October 2006

Special Dossier: Decision 5767
• Rick Santorum On Iran
• Allen: Days Of Refusal
• Electing Nonchristians
• Casey: $50M For Israel
• Political Reform
• Lieberman's Loss

Top Stories
• Smart Israel Support
• Victim To Criminal
• Demonizing Israel
• Tip Of The Iceberg
• Immoral Equivalence
• Red State Jews
• Jewish Oncology
• Baghdad High Holidays
• Another Internet Hoax
• 'W' Is For 'Wealth'
• Letters To The Editor

• Community Calendar
• Three Libraries

In Their Own Words
• Patrick Murphy

Networking Central
• Jewish Labor Comm.

Living Judaism
• Leviticus 17
• Prophecy Sadly Fulfilled
• Fight Gay Marriage Ban
• Children and Prayer
• A New Year and Nu?

Raising A Mensch
• One Year After Katrina
• Redefining Success

The Kosher Table
• Happy New Year

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First Labor Day parade, Union Square, New York, 1882. 

Networking Central

Jewish Labor Committee
Long-standing Jewish commitment to labor issues flourishes.

-- Rosalind Spigel

From its earliest days, the U.S. Labor Movement has had deep roots in America's Jewish communities, large and small, from coast to coast. Many prominent leaders of the U.S. labor movement came to this country as immigrants. For instance, David Dubinsky was among the Jewish trade union leaders and activists who formed the Jewish Labor Committee (JLC) in 1934, in response to the rise of Nazism in Europe. Dubinsky escaped a Siberian labor camp, where he was sent for union activism, and found a home in New York. He rose rapidly through the ranks of the International Ladies' Garment Workers' Union [ILGWU] and served as president from 1932 until his retirement in 1966.

The Jewish Labor Committee represents the overlap of the organized Jewish community and the organized labor movement. Throughout the JLC's seventy-two year history, it has been actively involved in addressing important issues of the day. In recent years, the JLC has initiated educational programs in public schools on the Holocaust and Jewish resistance to the Nazis, and has educated American labor on some of the many challenges confronting Israel, a nation founded by organized labor and sustained by it for many decades.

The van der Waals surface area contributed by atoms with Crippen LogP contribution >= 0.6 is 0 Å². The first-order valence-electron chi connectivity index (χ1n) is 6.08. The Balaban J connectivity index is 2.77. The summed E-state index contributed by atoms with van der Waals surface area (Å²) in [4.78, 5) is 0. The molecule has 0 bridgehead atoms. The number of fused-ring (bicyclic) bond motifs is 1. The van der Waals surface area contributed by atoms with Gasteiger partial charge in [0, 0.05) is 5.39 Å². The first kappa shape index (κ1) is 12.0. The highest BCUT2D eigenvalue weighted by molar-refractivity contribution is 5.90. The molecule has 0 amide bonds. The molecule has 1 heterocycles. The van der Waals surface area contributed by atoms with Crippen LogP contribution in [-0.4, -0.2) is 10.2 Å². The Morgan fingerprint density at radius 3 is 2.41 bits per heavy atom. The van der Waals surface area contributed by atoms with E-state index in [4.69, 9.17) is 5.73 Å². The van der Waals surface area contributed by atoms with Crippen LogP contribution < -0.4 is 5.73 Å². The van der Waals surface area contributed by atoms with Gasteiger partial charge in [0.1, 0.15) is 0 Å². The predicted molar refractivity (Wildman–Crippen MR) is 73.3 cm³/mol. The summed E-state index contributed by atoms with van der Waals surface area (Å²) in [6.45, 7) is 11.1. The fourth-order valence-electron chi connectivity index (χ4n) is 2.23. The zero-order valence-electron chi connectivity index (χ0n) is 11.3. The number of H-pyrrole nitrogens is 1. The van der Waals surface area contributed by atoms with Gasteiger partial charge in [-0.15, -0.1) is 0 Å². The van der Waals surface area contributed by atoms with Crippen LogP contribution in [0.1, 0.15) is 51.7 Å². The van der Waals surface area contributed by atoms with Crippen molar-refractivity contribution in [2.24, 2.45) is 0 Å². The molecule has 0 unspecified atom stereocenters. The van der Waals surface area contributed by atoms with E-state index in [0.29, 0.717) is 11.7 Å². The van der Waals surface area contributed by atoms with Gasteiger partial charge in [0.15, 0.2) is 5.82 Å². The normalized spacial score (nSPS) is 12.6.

This spring, the Philadelphia Jewish Labor Committee decided to join the inclusionary housing coalition (a campaign to compel developers of market rate or luxury housing to include a percentage of affordable units), and to pursue a labor friendship agreement between Philadelphia AFL-CIO and our Sister City, Tel Aviv. Every year, PJLC coordinates Labor on the Bimah to bring the voice of working people into synagogues and focus on the shared values of Judaism and the labor movement. This year, the focus was on immigration reform. Although this activity is timed to coincide with Labor Day, speakers are available to address congregations throughout the year. 

Interested? Visit the Jewish Labor Committee's national website or contact the area director for more information about the group or about participating in their activities.

Contact information: Rosalind Spigel, Area Director, Jewish Labor Committee,
1816 Chestnut Street, Philadelphia, PA 19103, 215-587-6822, jlcras@aol.com  

Past Networking Central Groups of the Month

In this section, we highlight a new local group each month in order to encourage networking.